Portia: Way back in my late teens I was a squirt bitch on holidays at a local department store. My houses were Guerlain, Nina Ricci, Oscar de la Renta and Worth. It was a really good section to have because it covered a good cross section of the population age and taste wise. My Mum was a Shalimar wearer so I already knew that and loved the way it smelled on her. Mitsouko was not love at first sniff, I’m embarrassed to say. My vague memories are that it was too pungent and over the top. Yes, even for the 1980s. Maybe it was just too sophisticated for me. Could it have seemed too old fashioned? The times were all about Opium, Lou Lou, Obsession, Byzance and Fendi. Those were the brand new stuff and Mitsouko wasn’t really like those, or like anything in my wheelhouse. I just remember that compared to everything else in my section or others it was not my favourite.
If only I’d known what a favourite it would become…..
2. How would you describe the development of Mitsouko?
Portia: Well I’m wearing Mitsouko extrait with batch code VF8EA2. Check Cosmetics (https://checkcosmetic.net) has that listed as a 1988 batch. It’s a 7.5ml Flacon Bouchon Coeur (Heart Shaped Stopper) c1912-Present according to Guerlain Perfumes (https://guerlainperfumes.blogspot.com/p/guerlain-flacon-list.html). Sealed when I bought it there is about 1/5 used so far. My feeling is that it has become richer and deeper in the years since I’ve had it. Oxygenation is a bloody wonderful thing until it isn’t. Fortunately Sydney has had some very cool summer days as well as the hot ones, so this revue done on a steamy hot and humid day will be tempered by other wears in the last week or so.
So how does Mitsouko develop for me? Sweet fruits and a floral bouquet open, already underpinned by spices, amber and oakmoss. That much lauded peach note doesn’t really smell peachy to me. Sure, once you think it’s peach (tinned not natural) you can make the connection but I think the citruses make it much more interesting than peach as such. The sweetness is also not 21st century sweet, it is the less confectionary and more rich fruitcake or flan but also not them either. Furry, fruity, spicy and pithy. My most often mentally correlated perfume is CHANEL Coco but done in the Guerlain style. HA! I’m not really making an enormous amount of sense here but trying to give you links and thoughts that go through my mind.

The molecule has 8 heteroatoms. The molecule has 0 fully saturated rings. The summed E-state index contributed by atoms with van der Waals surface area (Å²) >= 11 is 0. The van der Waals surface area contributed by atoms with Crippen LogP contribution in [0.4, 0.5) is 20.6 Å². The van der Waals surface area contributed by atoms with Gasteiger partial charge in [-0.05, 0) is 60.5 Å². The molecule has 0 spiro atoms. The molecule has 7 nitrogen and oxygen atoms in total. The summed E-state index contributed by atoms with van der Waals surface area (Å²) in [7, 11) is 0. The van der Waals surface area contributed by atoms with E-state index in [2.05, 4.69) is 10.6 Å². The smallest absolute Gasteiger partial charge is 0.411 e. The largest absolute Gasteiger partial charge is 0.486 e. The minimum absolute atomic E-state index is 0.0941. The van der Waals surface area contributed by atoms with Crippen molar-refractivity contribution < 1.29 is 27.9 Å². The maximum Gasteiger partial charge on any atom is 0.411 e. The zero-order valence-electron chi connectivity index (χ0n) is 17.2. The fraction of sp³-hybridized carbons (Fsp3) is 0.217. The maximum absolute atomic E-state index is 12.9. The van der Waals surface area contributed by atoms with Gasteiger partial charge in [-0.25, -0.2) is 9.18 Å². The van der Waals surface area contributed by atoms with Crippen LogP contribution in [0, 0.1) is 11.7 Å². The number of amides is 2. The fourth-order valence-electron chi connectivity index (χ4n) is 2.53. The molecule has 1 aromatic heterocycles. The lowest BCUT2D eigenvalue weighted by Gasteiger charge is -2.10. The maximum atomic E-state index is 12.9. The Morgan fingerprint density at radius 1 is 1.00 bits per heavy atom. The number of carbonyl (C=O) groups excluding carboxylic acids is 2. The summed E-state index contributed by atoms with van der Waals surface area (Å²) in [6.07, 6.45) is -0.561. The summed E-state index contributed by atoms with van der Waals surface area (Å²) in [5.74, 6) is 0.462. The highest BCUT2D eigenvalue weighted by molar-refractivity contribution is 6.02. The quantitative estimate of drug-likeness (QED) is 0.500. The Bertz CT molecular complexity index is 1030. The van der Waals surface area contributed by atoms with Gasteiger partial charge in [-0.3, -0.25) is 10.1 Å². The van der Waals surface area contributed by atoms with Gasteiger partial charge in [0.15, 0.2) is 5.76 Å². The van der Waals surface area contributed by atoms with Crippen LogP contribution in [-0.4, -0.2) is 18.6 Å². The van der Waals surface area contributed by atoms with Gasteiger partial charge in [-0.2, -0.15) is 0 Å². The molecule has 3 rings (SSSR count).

You know I’m not a perfumer, or even a sharp nose. The more perfume I smell the less I think I know. One of the notes I smell in Mitsouko that is never mentioned is frankincense/olibanum, not the burning sticks but the waxy droplets you can buy in markets. I also smell some balsams or spicy resins. These could all be attributed to named notes but they smell present to my clunky nose. The animalics and musks also aren’t noted but they are there buffering the fragrance till the end.